The first child, identified as Mason Seder, “sixth grader in Philadelphia,” tells Kilmeade that he has yet to return to in-person school, but has been told that he will get to return starting next week. Kilmeade, like a bull in a classroom full of children, asks in his most accusatory fashion “How you doing? Are you learning anything?”
Seder responds that he has learned some things, he believes his “teachers are doing a great job, but it’s not what it could be if you’re in person.” Kilmeade, having cracked the code on how in-person learning is preferable to being in a fucking pandemic, then moves on to an eighth grader from California who is in a hybrid model, in class two days a week, the rest at home. Kilmeade prefaces his question to Lilly Rauzon by saying the danger in California is “infinitesimal.” Rauzon says that it is a lot to juggle and while she continues to do alright her brothers have been having a hard time. Rauzon, like every single person in America, says that it will be much better when kids can attend school full time once again.
Kilmeade’s job here is to take these children’s statements of facts, and try to spin them into outrage at liberals. But Kilmeade needs like 100 years of in-person schooling to be considered smarter than shoe polish, and he flabergastedly exclaims that he’s “never heard of this, you have to, you get your assignment and you do it at home????” I mean, of all the things to jump on that are problematic about virtual learning, having a homework assignment is close to, if not at the bottom on the list.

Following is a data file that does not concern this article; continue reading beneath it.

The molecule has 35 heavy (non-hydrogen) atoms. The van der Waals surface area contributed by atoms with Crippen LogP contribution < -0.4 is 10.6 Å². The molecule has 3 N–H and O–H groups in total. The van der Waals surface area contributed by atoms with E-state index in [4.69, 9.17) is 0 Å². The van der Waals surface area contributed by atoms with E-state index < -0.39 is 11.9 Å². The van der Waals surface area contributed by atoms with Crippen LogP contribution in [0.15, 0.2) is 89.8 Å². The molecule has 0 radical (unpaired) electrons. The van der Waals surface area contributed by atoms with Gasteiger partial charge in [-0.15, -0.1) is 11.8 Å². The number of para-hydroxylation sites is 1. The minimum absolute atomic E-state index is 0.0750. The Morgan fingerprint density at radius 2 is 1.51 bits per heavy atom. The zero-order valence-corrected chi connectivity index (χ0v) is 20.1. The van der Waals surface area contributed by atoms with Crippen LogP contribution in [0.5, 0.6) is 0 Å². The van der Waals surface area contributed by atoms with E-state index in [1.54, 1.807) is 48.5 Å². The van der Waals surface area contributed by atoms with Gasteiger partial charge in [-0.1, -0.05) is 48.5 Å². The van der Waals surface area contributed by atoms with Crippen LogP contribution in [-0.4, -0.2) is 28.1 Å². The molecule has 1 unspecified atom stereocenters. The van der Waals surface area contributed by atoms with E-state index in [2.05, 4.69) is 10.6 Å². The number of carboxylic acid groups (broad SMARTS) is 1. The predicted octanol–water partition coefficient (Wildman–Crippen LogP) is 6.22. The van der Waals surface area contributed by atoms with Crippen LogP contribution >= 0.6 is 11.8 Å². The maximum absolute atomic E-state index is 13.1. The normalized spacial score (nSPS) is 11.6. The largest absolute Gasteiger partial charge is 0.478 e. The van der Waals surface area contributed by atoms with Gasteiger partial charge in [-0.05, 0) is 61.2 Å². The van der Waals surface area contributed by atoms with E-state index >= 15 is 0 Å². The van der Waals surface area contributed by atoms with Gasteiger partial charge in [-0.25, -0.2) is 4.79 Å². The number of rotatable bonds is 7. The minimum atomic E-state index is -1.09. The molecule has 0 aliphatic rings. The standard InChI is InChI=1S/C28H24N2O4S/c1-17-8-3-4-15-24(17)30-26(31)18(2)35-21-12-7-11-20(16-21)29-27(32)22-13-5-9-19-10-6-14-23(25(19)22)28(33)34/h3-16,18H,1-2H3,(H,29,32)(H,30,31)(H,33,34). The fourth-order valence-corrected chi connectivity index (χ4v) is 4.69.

After asking another eighth grader from California, who says that while she is not failing she would probably do better in-person at school, Kilmeade goes back to Mason Seder, by asking this most convoluted question: “Mason, you’ve [sic] trying so hard to get your teachers and everybody to understand how bad it is learning at home, how close are you to getting back in the room? What do you miss most about not being in school?”
Seder, America’s hero today, says that he most misses seeing his friends and the after school activities in which he would normally participate. But Mason is optimistic about our future, saying that he knows we are “very, very close to getting back to school.” In fact, because Kilmeade doesn’t understand cause and effect, young Master Seder explains that “I think that the way our new president is handling things is a very good way, and we would not have gotten to this if it were still the last president.”
A single tear of joy and hope for humankind just rolled down my cheek.
Kilmeade, who has never met a smile, can’t let this attack on American values stand, saying “Really? It’s hard to believe because the last president was saying I want every kid back in school. So um,” and off to asking another student.
It’s pretty amazing.
You can watch the whole thing below. The fun starts at around the 26:45 mark: